13. Global Thermostat, https://globalthermostat.com/
How green is your bromination reaction?

How green is your bromination reaction?

By Diya Zhu: Symposium Coordinator for the GCI

Electrophilic bromination is a common type of reaction in undergraduate organic laboratories. In these experiments, we rarely use Br2 as a bromine source. Why? This dense brownish-red liquid is a pain in the butt for a few reasons. First of all, it fumes. Once you open the bottle, orange fumes start migrating everywhere. Without efficient ventilation, soon you will smell an offensive and suffocating odor. Second, bromine is corrosive to human tissue as a liquid and its vapours irritate the eyes and throat. Moreover, with inhalation, bromine vapours are very toxic. Third, bromine is very dense, with a density of 3.1 g/cm3, which makes it very difficult to measure and transfer.

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Figure 1. A bottle containing bromine.1

Instead, N-bromosuccinimide (NBS) is often used as a brominating and oxidizing agent in various electrophilic addition, radical addition, and electrophilic substitution reactions. Pure NBS is a white crystalline solid with a melting point of 175-180 oC. Even though it’s a solid and easier to handle, you still need to be careful when working with NBS. Due to the higher electronegativity of nitrogen, the Br atom is partially positively charged and thus electrophilic, ready to be attacked by a nucleophile (eg. an alkene).

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Figure 2. N-bromosuccinimide (NBS)

NBS will form bromonium ions with alkenes, and when an alcohol or water is added, it will attack the bromonium ion, which will generate bromohydrins. Importantly, the nucleophilic attack only happens on the face opposite the bromonium ion.

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Figure 3. Alkene reaction with NBS showing the bromonium ion and attack of water to form a racemic mixture.

Usually, when undergraduate students preform this experiment, we also emphasized the importance of Green Chemistry. Green chemistry and its 12 principles help to improve conventional reactions. For example, increasing the efficiency of synthetic methods, reducing the steps of synthesis, and minimizing toxic reagents and solvents. In the formation of bromohydrins, compared to using Br2, NBS is less hazardous.  Also, water or alcohol can be used as the solvent which eliminates the use of organic solvents, especially chlorinated solvents.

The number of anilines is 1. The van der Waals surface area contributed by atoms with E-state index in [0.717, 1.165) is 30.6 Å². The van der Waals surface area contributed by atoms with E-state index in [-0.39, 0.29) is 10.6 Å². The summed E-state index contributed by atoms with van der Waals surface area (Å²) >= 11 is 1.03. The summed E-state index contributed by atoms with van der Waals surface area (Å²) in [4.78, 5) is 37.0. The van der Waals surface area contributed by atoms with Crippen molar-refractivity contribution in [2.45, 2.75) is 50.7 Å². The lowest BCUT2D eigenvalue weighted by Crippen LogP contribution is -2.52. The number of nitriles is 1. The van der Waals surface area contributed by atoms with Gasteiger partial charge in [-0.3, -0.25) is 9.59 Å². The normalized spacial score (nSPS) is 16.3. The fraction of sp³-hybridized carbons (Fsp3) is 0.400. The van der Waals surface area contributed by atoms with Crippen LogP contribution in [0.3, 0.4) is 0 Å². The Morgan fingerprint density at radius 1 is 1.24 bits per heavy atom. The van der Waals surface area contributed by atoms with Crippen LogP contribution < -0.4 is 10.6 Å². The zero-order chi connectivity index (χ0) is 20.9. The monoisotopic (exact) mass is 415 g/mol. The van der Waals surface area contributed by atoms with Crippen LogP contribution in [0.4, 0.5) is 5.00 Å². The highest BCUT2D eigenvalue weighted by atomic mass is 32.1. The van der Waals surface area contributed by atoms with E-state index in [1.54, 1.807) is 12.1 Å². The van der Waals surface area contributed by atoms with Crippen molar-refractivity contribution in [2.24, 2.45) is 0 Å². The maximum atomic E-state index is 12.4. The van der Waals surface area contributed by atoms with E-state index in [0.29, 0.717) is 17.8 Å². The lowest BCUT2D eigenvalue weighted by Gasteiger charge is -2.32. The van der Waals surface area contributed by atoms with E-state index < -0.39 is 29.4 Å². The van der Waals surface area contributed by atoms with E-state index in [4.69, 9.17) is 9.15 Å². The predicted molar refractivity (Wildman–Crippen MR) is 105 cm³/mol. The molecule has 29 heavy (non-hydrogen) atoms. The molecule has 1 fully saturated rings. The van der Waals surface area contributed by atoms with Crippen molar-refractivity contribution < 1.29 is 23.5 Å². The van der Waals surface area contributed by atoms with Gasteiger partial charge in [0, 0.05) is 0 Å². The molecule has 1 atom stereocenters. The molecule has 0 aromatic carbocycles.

However, the use of NBS also creates by-products. For example, succinimide and the very strong hydrobromic acid. It also has a reduced atom economy, since only one Br atom of 8 atoms in a NBS molecule is used in bromination.

With all of this taken into consideration, can it be concluded that NBS is a greener alternative to Br2? What do you think, and which reagent will you be reaching for in your next bromination experiment?

References:

  1. https://en.wikipedia.org/wiki/Bromine

Green Chemistry Principle #12: Inherently Safer Chemistry for Accident Prevention

By Brian De La Franier, Member-at-large for the GCI

  1. Inherently Safer Chemistry for Accident Prevention: Substances and the form of a substance used in a chemical process should be chosen to minimize the potential for chemical accidents, including releases, explosions, and fires.

In the 12th and final video of the GCI series on the 12 principles of green chemistry, Gabby and Qusai investigate the 12th principle on inherently safer chemistry and note several common issues found in many labs.

The 12th principle is frequently called the safety principle and is often overlooked when considering green chemistry principles.  However, the broad nature of the 12th principle means it both incorporates many of the other principles and is almost impossible to achieve without considering all 12 of them, given that the overall goal of green chemistry is to reduce hazards and pollution.

In the Video #11 blog post, Alex wrote about how driving a car with no windows and mirrors would lead to accidents as there would be no real-time way to analyze your surroundings. The 12th principle is akin to having that car inspected before driving it.  It is insuring that all aspects of the car, from the engine, to the brakes, to the steering are all in working order so that the car is less likely to get into an accident.  With this principle we consider the ingredients of a reaction (the parts of the car), and make sure that they don’t pose excessive hazards.

An example mentioned in the Video #12 of a hazardous chemical that can be replaced in synthesis is methyl isocyanate, a molecule used in the synthesis of the insecticide carbaryl.  In 1984, this toxic compound was released into the air from a pesticide plant in Bhopal, India, immediately killing 3,800 people, and causing premature death in thousands more.1 This disaster could have been avoided had the plant instead used methylamine to carry out the reaction.2